The first spacecraft to orbit a comet will soon meet a dramatic end. At 10:40 GMT on September 30, a robotic pioneer will go from dust to dust: The European Space Agency is intentionally crash-landing its Rosetta spacecraft.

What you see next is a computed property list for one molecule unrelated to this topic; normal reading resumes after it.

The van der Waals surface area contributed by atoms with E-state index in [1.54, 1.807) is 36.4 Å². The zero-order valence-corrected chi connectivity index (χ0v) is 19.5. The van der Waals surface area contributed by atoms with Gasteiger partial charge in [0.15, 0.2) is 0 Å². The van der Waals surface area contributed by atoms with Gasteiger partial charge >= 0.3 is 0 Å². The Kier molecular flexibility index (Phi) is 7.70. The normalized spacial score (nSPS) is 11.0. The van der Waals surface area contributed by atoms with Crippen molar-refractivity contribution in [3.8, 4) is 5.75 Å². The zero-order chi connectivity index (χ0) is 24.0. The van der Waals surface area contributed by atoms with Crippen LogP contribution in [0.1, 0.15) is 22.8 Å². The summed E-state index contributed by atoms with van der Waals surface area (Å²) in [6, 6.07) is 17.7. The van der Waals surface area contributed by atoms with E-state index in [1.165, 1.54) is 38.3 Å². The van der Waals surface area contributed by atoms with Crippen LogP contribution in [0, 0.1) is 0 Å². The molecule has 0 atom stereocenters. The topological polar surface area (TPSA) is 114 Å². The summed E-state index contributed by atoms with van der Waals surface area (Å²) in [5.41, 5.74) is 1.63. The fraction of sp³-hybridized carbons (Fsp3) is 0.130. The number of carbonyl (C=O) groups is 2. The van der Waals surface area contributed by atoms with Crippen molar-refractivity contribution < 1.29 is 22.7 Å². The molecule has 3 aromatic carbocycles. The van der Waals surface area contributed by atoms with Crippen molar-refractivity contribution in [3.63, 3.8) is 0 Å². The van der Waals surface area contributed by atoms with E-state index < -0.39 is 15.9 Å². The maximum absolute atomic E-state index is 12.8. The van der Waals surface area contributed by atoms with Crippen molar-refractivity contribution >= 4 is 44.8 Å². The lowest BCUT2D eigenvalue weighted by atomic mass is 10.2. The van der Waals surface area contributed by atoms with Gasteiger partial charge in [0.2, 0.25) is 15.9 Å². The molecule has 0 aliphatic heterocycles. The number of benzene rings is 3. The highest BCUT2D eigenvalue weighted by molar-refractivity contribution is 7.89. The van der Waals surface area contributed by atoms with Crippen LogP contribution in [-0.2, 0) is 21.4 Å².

Launched in March 2004, Rosetta arrived at Comet 67P/Churyumov-Gerasimenko on August 6, 2014, after a decade of zipping through the solar system. And for the last two years, the Rosetta orbiter and its Philae lander have made good on the mission’s name, helping scientists decipher the makeup of comets—primeval balls of ice and dust that have preserved pristine material from the early solar system.

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